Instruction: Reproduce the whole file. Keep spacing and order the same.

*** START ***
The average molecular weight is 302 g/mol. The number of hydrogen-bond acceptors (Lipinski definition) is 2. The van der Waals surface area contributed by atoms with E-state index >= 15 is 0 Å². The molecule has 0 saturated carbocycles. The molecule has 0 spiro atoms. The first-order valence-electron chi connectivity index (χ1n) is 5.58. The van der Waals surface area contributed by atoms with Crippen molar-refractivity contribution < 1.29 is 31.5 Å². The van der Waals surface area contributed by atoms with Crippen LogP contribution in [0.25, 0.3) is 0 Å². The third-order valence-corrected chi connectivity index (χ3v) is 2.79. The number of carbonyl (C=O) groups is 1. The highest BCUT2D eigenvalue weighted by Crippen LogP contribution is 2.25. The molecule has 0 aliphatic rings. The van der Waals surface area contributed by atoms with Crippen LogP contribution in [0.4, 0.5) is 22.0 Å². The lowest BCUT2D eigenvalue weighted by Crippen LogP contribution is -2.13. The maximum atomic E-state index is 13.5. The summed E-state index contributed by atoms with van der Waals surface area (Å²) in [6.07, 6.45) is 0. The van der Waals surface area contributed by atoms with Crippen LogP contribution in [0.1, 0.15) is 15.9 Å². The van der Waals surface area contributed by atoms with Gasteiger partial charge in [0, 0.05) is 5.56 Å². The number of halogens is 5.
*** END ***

The average molecular weight is 302 g/mol. The number of hydrogen-bond acceptors (Lipinski definition) is 2. The van der Waals surface area contributed by atoms with E-state index >= 15 is 0 Å². The molecule has 0 saturated carbocycles. The molecule has 0 spiro atoms. The first-order valence-electron chi connectivity index (χ1n) is 5.58. The van der Waals surface area contributed by atoms with Crippen molar-refractivity contribution < 1.29 is 31.5 Å². The van der Waals surface area contributed by atoms with Crippen LogP contribution in [0.25, 0.3) is 0 Å². The third-order valence-corrected chi connectivity index (χ3v) is 2.79. The number of carbonyl (C=O) groups is 1. The highest BCUT2D eigenvalue weighted by Crippen LogP contribution is 2.25. The molecule has 0 aliphatic rings. The van der Waals surface area contributed by atoms with Crippen LogP contribution in [0.4, 0.5) is 22.0 Å². The lowest BCUT2D eigenvalue weighted by Crippen LogP contribution is -2.13. The maximum atomic E-state index is 13.5. The summed E-state index contributed by atoms with van der Waals surface area (Å²) in [6.07, 6.45) is 0. The van der Waals surface area contributed by atoms with Crippen LogP contribution in [0.1, 0.15) is 15.9 Å². The van der Waals surface area contributed by atoms with Gasteiger partial charge in [0, 0.05) is 5.56 Å². The number of halogens is 5.